Audience: IT Support Staff

***** Note: This process was decommissioned during the transition to postgresql. This is only kept for historical documentation purposes.

When used: The purpose of this document is to describe the group alerting process from a “high level” and how to operate it from the aspect of setup, starting and stopping the process.

The group alerting process is a periodic process that is continuously running once started. It is a process that is doing nothing most of the time because it is in a “sleep mode”. It consumes very little CPU cycles since it is “sleeping” most of the time. The purpose of the group alerting process is to group together targets that are tested for notification as a group to selected individuals when problems arise. The group alerting process is a process that runs on our production server IPREV2 and not on our nodes distributed all across the world.

The group alerting process will send out at most two outage alerts in a row for a particular tested target if it is the only target failing within a group. The outage alert is sent via email and pager. Please note that the alert can be sent to a list of email address and also to a list of pager numbers. No more outage alerts will be sent for a target that has already failed two tests in a row if it is the only target failing within a group of tested targets. The only exception to this last statement is if other targets start failing. If other targets start failing, then those new failing targets will generate an outage alert. Include in this new outage alert is all failing nodes regardless of how many times they have failed in a row tests. Please note that if a group contains, for example, 10 tested targets and all targets are failing, after the last failing target has generated 2 outage alerts, no more outage alerts will be sent.

The group alerting process will also send notifications when failing targets return to a normal state or a not failing state. To summarize the group alerting process can send three possible alerts – Group Outage Alert, Group Back to Normal Alert, and Group Combined Alert – Outage / Back to Normal Alert.

A Group Outage Alert is a notification about a target or multiple targets that are failing. The following is an example Group Outage Alert email that is sent:

Location

Account

Status

Alias

DRDC Internal

drdcweb_int

Failing

01 - DRDC DADOTP01 esuds.sprint.com

DRDC Internal

drdcweb_int

Failing

04 - DRDC DADOTP01 napi.sprint.com

DRDC Internal

drdcweb_int

Failing

06 - DRDC DADOTP01 vanity.sprint.com

DRDC Internal

drdcweb_int

Failing

08 - DRDC DADOTP01 csb.sprint.com

DRDC Internal

drdcweb_int

Failing

10 - DRDC DADOTP01 www.sprintesolutions.com

Total Error Count: 5

A Group Back to Normal Alert is a notification about a target or multiple targets that were failing but are now back in normal state or non failing state. The following is an example Group Back to Normal Alert email that is sent:

Location

Account

Status

Alias

DRDC Internal

drdcweb_int

Failing

01 - DRDC DADOTP01 esuds.sprint.com

DRDC Internal

drdcweb_int

Failing

04 - DRDC DADOTP01 napi.sprint.com

DRDC Internal

drdcweb_int

Failing

06 - DRDC DADOTP01 vanity.sprint.com

DRDC Internal

drdcweb_int

Failing

08 - DRDC DADOTP01 csb.sprint.com

RESIDC Internal

residcweb_int

OK

RESIDC PRES0870 WL-csg.sprint.com

RESIDC Internal

residcweb_int

OK

RESIDC PRES0871 WL-csg.sprint.com

Total Error Count: 4

A Group Combined Alert – Outage / Back to Normal Alert is a notification about a target or multiple targets that are failing and a target or multiple targets that were failing but are now back in normal state or non failing state. The following is an example Combined Alert – Outage / Back to Normal Alert email that is sent:

Location

Account

Status

Alias

DRDC Internal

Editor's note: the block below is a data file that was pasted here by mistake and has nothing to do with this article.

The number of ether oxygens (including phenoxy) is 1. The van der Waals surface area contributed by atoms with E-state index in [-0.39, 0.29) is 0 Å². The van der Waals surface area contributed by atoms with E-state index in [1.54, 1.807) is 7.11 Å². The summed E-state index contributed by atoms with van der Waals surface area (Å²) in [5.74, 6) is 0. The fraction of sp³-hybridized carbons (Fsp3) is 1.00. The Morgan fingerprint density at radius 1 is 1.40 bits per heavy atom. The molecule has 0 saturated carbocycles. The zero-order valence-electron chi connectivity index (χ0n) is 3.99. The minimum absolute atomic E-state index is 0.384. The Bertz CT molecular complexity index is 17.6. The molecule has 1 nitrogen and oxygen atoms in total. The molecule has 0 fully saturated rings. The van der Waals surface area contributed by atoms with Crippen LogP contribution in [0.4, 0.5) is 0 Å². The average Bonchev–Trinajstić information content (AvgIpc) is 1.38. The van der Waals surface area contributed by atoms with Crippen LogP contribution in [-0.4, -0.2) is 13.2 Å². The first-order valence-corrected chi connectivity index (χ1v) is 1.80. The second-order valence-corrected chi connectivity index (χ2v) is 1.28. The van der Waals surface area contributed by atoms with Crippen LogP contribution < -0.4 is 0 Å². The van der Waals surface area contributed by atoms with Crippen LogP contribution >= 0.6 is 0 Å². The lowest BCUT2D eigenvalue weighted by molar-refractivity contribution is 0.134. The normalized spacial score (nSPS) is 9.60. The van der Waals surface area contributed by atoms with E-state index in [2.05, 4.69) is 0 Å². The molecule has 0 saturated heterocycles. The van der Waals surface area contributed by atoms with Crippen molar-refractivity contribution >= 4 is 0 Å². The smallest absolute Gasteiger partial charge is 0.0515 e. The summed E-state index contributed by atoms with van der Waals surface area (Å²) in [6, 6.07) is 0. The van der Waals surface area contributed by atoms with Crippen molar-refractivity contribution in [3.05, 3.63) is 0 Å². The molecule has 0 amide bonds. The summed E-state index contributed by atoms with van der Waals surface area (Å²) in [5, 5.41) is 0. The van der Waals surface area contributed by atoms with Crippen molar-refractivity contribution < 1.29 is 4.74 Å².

drdcweb_int

Failing

PDASDOT2 WL7 - id2.sprint.com

DRDC Internal

drdcweb_int

Second Alert

PDASDOT3 WL7 - sprintbiz.com

DRDC Internal

drdcweb_int

OK

PDASDOT3 WL7 - sprintworldwide.com

DRDC Internal

drdcweb_int

OK

PDASDOT3 WL7 - id.sprint.com

Total Error Count: 2

Configuration and Setup

To configure or setup the Group Alerting Process for targets that are current being tested one needs to add entries to a single “configuration” file. This file is a flat or text file and the name of the file is “groupOutageAlert.config” and is in the same directory as the executable “groupOutageAlert”. On the production server IPREV2 the path to these files are:

cd /home/vwpoint/viewpoint/bin or type "gnwbin".

Use an editor to create or make changes to this file. The following is an example “configuration” file:

# GROUP OUTAGE ALERT CONFIGURATION FILE
#
# Notes: No blank lines are allowed in this file.  A comment can be an entire line where the first
# character is a # sign - everything on the line is ignored.  A comment can also end a line denoted by the
# # sign followed by the comment.  The PERIOD parameter must be the very first item in this file other
# than comments.  The Group field identifies the group where any combination of Grouptypes can be
# used.  The Grouptype field (tag) must be one of the following: SUBID, SUBID-SERVICECNT,
# SERVICEID.  The main thing to remember for a Grouptype is the number of parameters needed for
# each tag can be different.  Please note that parameters can be separated by either spaces or tabs.  The
# following illustrates the three tag's parameters:
#
#  tag:
#
# SUBID              subID        emailAddress  pagerAddress    comment-(optional)
# SUBID-SERVICECNT   subID        serviceCnt   emailAddress  pagerAddress     comment-(optional)
# SERVICEID          serviceID                 emailAddress  pagerAddress     comment-(optional)
#
##########################################################################################
#PERIOD 900 #MONITORS ALL ENTRIES IN THIS FILE EVERY (PERIOD) NUMBER OF SEC.
#
#Group   Grouptype     subID      emailAddress            pagerAddress           comment-(optional)
1        SUBID         7028       groupemail1@GNW.com     grouppager1@GNW.com    #Company1 Account
1        SUBID         7029       groupemail1@GNW.com     grouppager1@GNW.com    #Company1 Account
1        SUBID         7030       groupemail1@GNW.com     grouppager1@GNW.com    #Company2 Account
1        SUBID         7031       groupemail1@GNW.com     grouppager1@GNW.com    #Company2 Account
1        SUBID         7032       groupemail1@GNW.com     grouppager1@GNW.com    #Company3 Account
1        SUBID         7033       groupemail1@GNW.com     grouppager1@GNW.com    #Company3 Account